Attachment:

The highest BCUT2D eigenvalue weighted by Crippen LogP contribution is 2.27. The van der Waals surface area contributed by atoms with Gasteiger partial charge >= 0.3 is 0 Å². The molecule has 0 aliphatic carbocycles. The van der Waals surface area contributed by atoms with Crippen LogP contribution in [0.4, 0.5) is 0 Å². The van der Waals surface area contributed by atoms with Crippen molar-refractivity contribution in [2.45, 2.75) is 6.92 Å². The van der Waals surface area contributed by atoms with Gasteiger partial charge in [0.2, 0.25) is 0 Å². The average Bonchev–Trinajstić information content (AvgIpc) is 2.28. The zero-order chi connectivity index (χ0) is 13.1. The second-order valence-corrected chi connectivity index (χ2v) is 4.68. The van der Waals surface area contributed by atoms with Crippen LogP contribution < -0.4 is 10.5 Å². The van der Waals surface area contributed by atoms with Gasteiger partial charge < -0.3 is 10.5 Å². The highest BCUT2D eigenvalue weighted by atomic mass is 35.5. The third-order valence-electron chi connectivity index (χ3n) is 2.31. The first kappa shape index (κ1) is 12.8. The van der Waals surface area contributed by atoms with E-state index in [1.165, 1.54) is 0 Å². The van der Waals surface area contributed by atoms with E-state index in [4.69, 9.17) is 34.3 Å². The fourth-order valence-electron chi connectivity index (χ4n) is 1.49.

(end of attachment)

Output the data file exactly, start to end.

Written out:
The highest BCUT2D eigenvalue weighted by Crippen LogP contribution is 2.27. The van der Waals surface area contributed by atoms with Gasteiger partial charge >= 0.3 is 0 Å². The molecule has 0 aliphatic carbocycles. The van der Waals surface area contributed by atoms with Crippen LogP contribution in [0.4, 0.5) is 0 Å². The van der Waals surface area contributed by atoms with Crippen molar-refractivity contribution in [2.45, 2.75) is 6.92 Å². The van der Waals surface area contributed by atoms with Gasteiger partial charge in [0.2, 0.25) is 0 Å². The average Bonchev–Trinajstić information content (AvgIpc) is 2.28. The zero-order chi connectivity index (χ0) is 13.1. The second-order valence-corrected chi connectivity index (χ2v) is 4.68. The van der Waals surface area contributed by atoms with Crippen LogP contribution < -0.4 is 10.5 Å². The van der Waals surface area contributed by atoms with Gasteiger partial charge < -0.3 is 10.5 Å². The highest BCUT2D eigenvalue weighted by atomic mass is 35.5. The third-order valence-electron chi connectivity index (χ3n) is 2.31. The first kappa shape index (κ1) is 12.8. The van der Waals surface area contributed by atoms with E-state index in [1.165, 1.54) is 0 Å². The van der Waals surface area contributed by atoms with E-state index in [4.69, 9.17) is 34.3 Å². The fourth-order valence-electron chi connectivity index (χ4n) is 1.49.